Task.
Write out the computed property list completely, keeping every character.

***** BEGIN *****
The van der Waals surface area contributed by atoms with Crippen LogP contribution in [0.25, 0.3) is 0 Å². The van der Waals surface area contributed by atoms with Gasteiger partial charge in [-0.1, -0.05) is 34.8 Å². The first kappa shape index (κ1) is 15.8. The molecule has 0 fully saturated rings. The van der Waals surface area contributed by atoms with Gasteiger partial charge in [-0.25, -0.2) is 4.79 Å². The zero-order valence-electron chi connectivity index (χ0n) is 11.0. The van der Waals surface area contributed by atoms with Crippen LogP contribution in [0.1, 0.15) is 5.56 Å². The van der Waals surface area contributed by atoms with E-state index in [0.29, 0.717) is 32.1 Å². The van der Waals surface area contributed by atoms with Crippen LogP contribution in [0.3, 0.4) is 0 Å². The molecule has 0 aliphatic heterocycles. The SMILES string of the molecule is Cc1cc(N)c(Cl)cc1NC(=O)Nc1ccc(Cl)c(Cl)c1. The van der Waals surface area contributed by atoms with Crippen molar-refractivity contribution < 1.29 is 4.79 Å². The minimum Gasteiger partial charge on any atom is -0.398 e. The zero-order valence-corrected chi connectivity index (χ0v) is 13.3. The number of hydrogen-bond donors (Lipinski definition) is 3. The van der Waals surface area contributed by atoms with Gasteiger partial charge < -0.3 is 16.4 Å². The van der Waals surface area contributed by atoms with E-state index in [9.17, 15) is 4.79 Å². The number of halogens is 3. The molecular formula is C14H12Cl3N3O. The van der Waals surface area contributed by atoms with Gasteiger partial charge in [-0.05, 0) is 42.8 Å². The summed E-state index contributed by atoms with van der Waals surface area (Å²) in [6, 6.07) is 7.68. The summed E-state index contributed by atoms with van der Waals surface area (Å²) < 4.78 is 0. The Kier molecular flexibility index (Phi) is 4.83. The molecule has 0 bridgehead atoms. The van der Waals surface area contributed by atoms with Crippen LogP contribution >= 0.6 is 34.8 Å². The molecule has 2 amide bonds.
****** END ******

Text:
The van der Waals surface area contributed by atoms with Crippen LogP contribution in [0.25, 0.3) is 0 Å². The van der Waals surface area contributed by atoms with Gasteiger partial charge in [-0.1, -0.05) is 34.8 Å². The first kappa shape index (κ1) is 15.8. The molecule has 0 fully saturated rings. The van der Waals surface area contributed by atoms with Gasteiger partial charge in [-0.25, -0.2) is 4.79 Å². The zero-order valence-electron chi connectivity index (χ0n) is 11.0. The van der Waals surface area contributed by atoms with Crippen LogP contribution in [0.1, 0.15) is 5.56 Å². The van der Waals surface area contributed by atoms with E-state index in [0.29, 0.717) is 32.1 Å². The van der Waals surface area contributed by atoms with Crippen LogP contribution in [0.3, 0.4) is 0 Å². The molecule has 0 aliphatic heterocycles. The SMILES string of the molecule is Cc1cc(N)c(Cl)cc1NC(=O)Nc1ccc(Cl)c(Cl)c1. The van der Waals surface area contributed by atoms with Crippen molar-refractivity contribution < 1.29 is 4.79 Å². The minimum Gasteiger partial charge on any atom is -0.398 e. The zero-order valence-corrected chi connectivity index (χ0v) is 13.3. The number of hydrogen-bond donors (Lipinski definition) is 3. The van der Waals surface area contributed by atoms with Gasteiger partial charge < -0.3 is 16.4 Å². The van der Waals surface area contributed by atoms with E-state index in [9.17, 15) is 4.79 Å². The number of halogens is 3. The molecular formula is C14H12Cl3N3O. The van der Waals surface area contributed by atoms with Gasteiger partial charge in [-0.05, 0) is 42.8 Å². The summed E-state index contributed by atoms with van der Waals surface area (Å²) in [6, 6.07) is 7.68. The summed E-state index contributed by atoms with van der Waals surface area (Å²) < 4.78 is 0. The Kier molecular flexibility index (Phi) is 4.83. The molecule has 0 bridgehead atoms. The van der Waals surface area contributed by atoms with Crippen LogP contribution >= 0.6 is 34.8 Å². The molecule has 2 amide bonds.